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Apple pursuing idea of an all-screen iPhone with a wrap around display

Detail from the patent showing one form of wraparound iPhone display

A future iPhone could feature a curved surface that wraps around to give a screen on both sides.

Apple files countless patent applications every year, and it is granted something like countless minus one. Just because there's a patent, just because it's been granted, it does not follow that Apple will make whatever the idea is — except sometimes, surely, it must be very keen.

Perhaps especially now when Apple has been granted a patent — that it has already been granted. This happens when the company puts through an amended version after the original is granted, and very often it's close to impossible to spot what has changed.

Yet even the smallest reason behind a resubmission is a sign that Apple is serious about a research topic. "Electronic device with wrap around display," is a once-again granted patent. What's more, this one also comes after a series of others as Apple has repeatedly filed for patents on slightly different versions of this "wraparound" display idea.

The newly-granted one was originally applied for in 2019. But a previous wraparound idea was filed as long ago as 2013. And 2020 saw at least two more.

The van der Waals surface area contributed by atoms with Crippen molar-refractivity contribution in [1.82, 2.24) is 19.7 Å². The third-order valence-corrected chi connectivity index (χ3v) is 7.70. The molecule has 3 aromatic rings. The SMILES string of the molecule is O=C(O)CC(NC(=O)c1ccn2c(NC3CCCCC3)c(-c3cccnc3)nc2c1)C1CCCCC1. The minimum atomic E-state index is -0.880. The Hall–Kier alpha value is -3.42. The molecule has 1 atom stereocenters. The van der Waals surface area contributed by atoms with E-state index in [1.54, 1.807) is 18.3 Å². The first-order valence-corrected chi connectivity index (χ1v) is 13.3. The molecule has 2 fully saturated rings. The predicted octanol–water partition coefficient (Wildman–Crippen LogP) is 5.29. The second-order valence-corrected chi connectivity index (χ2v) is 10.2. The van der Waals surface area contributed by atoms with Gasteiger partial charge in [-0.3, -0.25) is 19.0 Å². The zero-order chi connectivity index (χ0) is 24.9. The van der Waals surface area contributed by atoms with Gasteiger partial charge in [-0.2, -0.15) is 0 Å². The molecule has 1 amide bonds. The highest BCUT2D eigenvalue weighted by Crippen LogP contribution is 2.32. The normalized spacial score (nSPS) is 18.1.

So if this is just some Apple employee's lunchtime hobby, they haven't half stuck with it. This version includes an element of flexibility, too, which means it may touch on issues that something like an iPhone fold would need.

The patent refers to a flexible display within a transparent housing. That display could then be able to present images on any part of the screen.

It's that business of presenting on any part of the device that Apple seems the most keen on. Apple says that it's a way of making the most of otherwise unused portions of a device, especially since space is at such a premium in a small device.

The patent also describes methods of manufacturing the wraparound display
The patent also describes methods of manufacturing the wraparound display

Specifically, the regular form of an iPhone, or an iPad, "leaves the sides and rear surfaces of the device [comparatively] unused," says Apple. So a wraparound display would better use the available surface area.

The patent is chiefly about the theoretical process of manufacturing such a display, but what it describes is less an all-round, flexible one. What it could have is a screen that moves with a device, being positioned at different parts of the chassis as wanted.